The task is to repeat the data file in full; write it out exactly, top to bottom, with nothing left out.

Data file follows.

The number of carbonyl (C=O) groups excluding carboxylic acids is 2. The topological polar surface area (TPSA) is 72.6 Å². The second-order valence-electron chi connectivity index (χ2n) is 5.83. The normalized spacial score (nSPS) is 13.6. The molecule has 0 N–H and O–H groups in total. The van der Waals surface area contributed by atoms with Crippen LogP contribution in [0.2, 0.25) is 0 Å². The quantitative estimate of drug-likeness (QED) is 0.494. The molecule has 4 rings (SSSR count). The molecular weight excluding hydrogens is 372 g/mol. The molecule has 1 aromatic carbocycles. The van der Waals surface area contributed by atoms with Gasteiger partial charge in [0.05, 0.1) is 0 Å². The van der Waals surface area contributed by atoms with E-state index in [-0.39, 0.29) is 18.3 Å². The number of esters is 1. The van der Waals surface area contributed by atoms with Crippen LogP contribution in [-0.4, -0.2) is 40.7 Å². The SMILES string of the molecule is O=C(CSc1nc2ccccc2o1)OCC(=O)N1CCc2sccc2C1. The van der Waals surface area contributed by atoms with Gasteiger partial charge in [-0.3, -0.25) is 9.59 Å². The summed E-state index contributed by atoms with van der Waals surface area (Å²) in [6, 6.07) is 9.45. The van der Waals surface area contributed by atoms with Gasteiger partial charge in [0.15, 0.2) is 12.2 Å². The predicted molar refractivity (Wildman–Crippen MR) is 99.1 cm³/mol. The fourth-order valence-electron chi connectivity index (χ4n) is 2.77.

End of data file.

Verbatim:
The number of carbonyl (C=O) groups excluding carboxylic acids is 2. The topological polar surface area (TPSA) is 72.6 Å². The second-order valence-electron chi connectivity index (χ2n) is 5.83. The normalized spacial score (nSPS) is 13.6. The molecule has 0 N–H and O–H groups in total. The van der Waals surface area contributed by atoms with Crippen LogP contribution in [0.2, 0.25) is 0 Å². The quantitative estimate of drug-likeness (QED) is 0.494. The molecule has 4 rings (SSSR count). The molecular weight excluding hydrogens is 372 g/mol. The molecule has 1 aromatic carbocycles. The van der Waals surface area contributed by atoms with Gasteiger partial charge in [0.05, 0.1) is 0 Å². The van der Waals surface area contributed by atoms with E-state index in [-0.39, 0.29) is 18.3 Å². The number of esters is 1. The van der Waals surface area contributed by atoms with Crippen LogP contribution in [-0.4, -0.2) is 40.7 Å². The SMILES string of the molecule is O=C(CSc1nc2ccccc2o1)OCC(=O)N1CCc2sccc2C1. The van der Waals surface area contributed by atoms with Gasteiger partial charge in [-0.3, -0.25) is 9.59 Å². The summed E-state index contributed by atoms with van der Waals surface area (Å²) in [6, 6.07) is 9.45. The van der Waals surface area contributed by atoms with Gasteiger partial charge in [0.15, 0.2) is 12.2 Å². The predicted molar refractivity (Wildman–Crippen MR) is 99.1 cm³/mol. The fourth-order valence-electron chi connectivity index (χ4n) is 2.77.